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Ancient Olmec Civilization

The Olmec culture is one of Mexico’s very oldest pre-Columbian civilizations. It existed from 1400 to 400 BC. These people lived in the swampy lowlands of the Veracruz-Tabasco coast.

We do not know their real name but the Aztecs called the area where they lived Olman. In the Aztec language of Nahuatl, this means “land of rubber”. This was because rubber trees were abundant in that area.

This area produced a latex extract from which the first Native Americans made rubber balls, bowls, and clothing. Later, researchers changed their name to Olmec.

In 1871, the first of more than a dozen colossal Olmec stone heads were found in Tres Zapotes, Veracruz. These heads are nine feet high and weigh eighteen tons.

The scientists that discovered the first head were convinced that it had come from far away continent. They did not believe that a culture as advanced as the Olmec civilization could have existed in Mexico.

The carved heads are actually believed to be portraits of former Olmec leaders. These enormous heads are crowned with helmet-like caps that may have been used as protective gear during ball games.

We will never know how these heads were moved about, but scientists be­lieve that they may have been moved by raft on artificially created canals or waterways. This suggests that the Olmecs were capable of completing large public works projects.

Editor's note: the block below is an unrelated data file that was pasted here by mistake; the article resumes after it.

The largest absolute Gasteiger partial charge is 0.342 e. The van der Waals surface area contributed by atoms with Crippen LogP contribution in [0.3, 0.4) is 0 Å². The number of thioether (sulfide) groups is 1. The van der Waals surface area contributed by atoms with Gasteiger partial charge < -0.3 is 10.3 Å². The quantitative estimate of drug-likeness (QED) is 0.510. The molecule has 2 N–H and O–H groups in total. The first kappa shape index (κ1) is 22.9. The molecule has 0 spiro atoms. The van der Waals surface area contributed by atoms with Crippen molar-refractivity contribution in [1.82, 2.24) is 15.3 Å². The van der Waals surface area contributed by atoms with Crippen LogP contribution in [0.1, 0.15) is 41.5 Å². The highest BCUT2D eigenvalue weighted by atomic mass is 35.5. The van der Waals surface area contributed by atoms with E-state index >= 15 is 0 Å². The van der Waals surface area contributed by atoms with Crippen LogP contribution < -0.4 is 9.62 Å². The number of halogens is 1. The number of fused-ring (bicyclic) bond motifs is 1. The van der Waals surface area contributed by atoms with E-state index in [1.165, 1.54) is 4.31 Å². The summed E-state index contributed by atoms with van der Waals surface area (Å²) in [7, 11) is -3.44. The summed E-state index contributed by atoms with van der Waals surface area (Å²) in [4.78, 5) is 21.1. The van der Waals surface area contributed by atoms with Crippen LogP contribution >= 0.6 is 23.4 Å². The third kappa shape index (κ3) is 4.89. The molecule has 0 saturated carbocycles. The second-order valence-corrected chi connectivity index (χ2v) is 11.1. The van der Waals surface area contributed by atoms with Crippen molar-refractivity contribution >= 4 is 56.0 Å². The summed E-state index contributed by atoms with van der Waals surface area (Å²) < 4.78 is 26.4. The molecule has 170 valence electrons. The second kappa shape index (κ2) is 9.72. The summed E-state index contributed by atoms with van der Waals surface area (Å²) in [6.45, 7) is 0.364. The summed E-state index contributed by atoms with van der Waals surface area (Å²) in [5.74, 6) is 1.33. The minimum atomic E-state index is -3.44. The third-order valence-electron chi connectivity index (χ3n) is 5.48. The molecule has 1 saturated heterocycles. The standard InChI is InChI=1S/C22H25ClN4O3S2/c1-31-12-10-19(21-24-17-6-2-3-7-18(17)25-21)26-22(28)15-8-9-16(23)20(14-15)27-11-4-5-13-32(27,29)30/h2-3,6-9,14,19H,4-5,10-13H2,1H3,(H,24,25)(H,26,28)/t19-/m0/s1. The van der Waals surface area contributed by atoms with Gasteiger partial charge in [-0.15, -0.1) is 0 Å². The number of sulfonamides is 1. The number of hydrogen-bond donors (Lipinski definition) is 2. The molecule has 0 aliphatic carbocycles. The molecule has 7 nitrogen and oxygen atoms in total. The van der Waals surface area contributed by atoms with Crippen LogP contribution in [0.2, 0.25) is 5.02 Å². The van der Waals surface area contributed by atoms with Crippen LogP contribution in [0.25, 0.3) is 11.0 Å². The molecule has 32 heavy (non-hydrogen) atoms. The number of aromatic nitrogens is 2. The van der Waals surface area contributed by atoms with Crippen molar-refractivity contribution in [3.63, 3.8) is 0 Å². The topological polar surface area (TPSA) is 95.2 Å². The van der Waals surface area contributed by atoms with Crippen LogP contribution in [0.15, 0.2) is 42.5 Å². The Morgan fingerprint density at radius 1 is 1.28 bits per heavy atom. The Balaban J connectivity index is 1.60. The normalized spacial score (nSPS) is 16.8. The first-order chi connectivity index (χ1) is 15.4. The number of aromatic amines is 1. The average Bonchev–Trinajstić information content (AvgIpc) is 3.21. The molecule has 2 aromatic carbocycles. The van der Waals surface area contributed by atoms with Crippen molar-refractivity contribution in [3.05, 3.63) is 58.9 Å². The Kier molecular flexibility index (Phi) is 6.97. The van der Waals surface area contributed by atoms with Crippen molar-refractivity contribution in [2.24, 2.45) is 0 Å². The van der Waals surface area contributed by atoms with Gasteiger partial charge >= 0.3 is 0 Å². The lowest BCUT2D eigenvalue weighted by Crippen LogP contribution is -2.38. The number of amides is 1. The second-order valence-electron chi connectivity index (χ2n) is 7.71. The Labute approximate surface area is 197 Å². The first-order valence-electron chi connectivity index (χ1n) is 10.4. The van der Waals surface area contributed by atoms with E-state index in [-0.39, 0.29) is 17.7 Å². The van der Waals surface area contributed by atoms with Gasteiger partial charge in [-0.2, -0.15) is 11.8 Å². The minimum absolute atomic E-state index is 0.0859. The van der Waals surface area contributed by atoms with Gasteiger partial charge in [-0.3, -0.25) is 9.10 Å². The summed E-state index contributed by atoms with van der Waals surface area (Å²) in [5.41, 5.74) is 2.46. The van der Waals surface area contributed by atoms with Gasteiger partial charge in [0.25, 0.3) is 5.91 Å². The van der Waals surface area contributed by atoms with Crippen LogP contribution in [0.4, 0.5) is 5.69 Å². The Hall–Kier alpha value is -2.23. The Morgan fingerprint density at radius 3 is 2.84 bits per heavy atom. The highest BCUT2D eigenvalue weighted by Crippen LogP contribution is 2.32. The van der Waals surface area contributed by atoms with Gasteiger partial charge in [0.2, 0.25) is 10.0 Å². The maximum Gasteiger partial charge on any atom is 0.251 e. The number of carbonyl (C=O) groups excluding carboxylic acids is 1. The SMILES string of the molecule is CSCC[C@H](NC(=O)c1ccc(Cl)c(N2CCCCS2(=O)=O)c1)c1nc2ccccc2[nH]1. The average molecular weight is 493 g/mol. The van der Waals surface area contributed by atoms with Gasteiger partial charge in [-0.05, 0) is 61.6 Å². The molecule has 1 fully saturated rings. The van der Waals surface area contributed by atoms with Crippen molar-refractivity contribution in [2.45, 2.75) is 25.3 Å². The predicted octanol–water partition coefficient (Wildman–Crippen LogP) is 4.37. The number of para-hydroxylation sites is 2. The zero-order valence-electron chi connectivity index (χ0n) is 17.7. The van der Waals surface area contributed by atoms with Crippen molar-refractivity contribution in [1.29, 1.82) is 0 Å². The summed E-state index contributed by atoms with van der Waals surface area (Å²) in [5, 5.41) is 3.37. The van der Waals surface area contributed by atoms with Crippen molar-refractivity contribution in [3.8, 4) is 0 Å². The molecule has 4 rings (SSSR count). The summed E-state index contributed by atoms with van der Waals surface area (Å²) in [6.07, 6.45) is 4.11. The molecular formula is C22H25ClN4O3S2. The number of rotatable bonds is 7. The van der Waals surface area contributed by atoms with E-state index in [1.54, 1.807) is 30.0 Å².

Olmec art style

Olmec art style includes pear-shaped heads, broad noses, baby faces, large lips, drooping mouths, and occa­sionally jaguar fangs. Dwarfs, hunchbacks, and others with deformities were often artistic subject matter. Nude males were also common.

Olmec artifacts have been found all over Mesoamerica. Besides their artist contributions, the Olmecs wrote using hieroglyphics, and they pioneered both astronomy and mathematics.

There are three main Olmec sites: La Venta, San Lorenzo, and Tres Zapotes. The Olmecs did not build great cities. They did, however, have well-planned ceremonial centers, mounds, stone alters, and rectangular city plazas.

Tres Zapotes contains a cone-shaped pyramid one-hundred feet high. Olmec ruins also have tombs, mosaic floors, hematite mirrors, and incredible carved jade figures. These people ate seafood, frogs, and birds.

Olmecs cultivated com and harvested cacao. Cacao was a highly sought-after trade item.

It is believed that most of the elite class was made up of traders.

San Lorenzo was destroyed by invaders sometime around 900 BC. Five-hundred years later La Venta suffered the same fate. The invaders did everything they could to wipe-out the evidence of the Olmecs’ existence.

Some scientists believe that the Olmec were a branch of the Maya culture, but we will never know for sure.

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